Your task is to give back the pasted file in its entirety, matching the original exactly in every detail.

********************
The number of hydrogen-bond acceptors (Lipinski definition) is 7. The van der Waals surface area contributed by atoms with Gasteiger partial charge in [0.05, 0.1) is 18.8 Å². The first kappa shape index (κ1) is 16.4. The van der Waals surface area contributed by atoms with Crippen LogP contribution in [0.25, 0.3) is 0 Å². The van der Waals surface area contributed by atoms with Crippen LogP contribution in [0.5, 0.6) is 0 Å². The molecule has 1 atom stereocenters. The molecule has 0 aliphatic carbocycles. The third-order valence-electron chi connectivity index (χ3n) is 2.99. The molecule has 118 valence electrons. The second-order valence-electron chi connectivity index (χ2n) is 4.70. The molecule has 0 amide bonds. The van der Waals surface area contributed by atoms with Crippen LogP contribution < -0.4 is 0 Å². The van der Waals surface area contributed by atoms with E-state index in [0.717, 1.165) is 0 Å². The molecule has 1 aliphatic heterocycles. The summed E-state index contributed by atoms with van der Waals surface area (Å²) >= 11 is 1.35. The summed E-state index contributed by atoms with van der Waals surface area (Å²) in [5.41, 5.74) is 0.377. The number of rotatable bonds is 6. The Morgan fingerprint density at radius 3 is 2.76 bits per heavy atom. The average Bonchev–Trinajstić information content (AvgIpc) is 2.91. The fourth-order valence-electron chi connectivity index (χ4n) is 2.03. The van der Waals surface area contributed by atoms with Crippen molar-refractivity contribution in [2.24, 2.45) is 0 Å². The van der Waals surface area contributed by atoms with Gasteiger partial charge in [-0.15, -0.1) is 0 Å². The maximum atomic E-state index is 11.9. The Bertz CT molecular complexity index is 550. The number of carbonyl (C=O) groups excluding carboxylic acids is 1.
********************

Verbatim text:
The number of hydrogen-bond acceptors (Lipinski definition) is 7. The van der Waals surface area contributed by atoms with Gasteiger partial charge in [0.05, 0.1) is 18.8 Å². The first kappa shape index (κ1) is 16.4. The van der Waals surface area contributed by atoms with Crippen LogP contribution in [0.25, 0.3) is 0 Å². The van der Waals surface area contributed by atoms with Crippen LogP contribution in [0.5, 0.6) is 0 Å². The molecule has 1 atom stereocenters. The molecule has 0 aliphatic carbocycles. The third-order valence-electron chi connectivity index (χ3n) is 2.99. The molecule has 118 valence electrons. The second-order valence-electron chi connectivity index (χ2n) is 4.70. The molecule has 0 amide bonds. The van der Waals surface area contributed by atoms with Crippen LogP contribution < -0.4 is 0 Å². The van der Waals surface area contributed by atoms with E-state index in [0.717, 1.165) is 0 Å². The molecule has 1 aliphatic heterocycles. The summed E-state index contributed by atoms with van der Waals surface area (Å²) >= 11 is 1.35. The summed E-state index contributed by atoms with van der Waals surface area (Å²) in [5.41, 5.74) is 0.377. The number of rotatable bonds is 6. The Morgan fingerprint density at radius 3 is 2.76 bits per heavy atom. The average Bonchev–Trinajstić information content (AvgIpc) is 2.91. The fourth-order valence-electron chi connectivity index (χ4n) is 2.03. The van der Waals surface area contributed by atoms with Crippen molar-refractivity contribution in [2.24, 2.45) is 0 Å². The van der Waals surface area contributed by atoms with Gasteiger partial charge in [-0.15, -0.1) is 0 Å². The maximum atomic E-state index is 11.9. The Bertz CT molecular complexity index is 550. The number of carbonyl (C=O) groups excluding carboxylic acids is 1.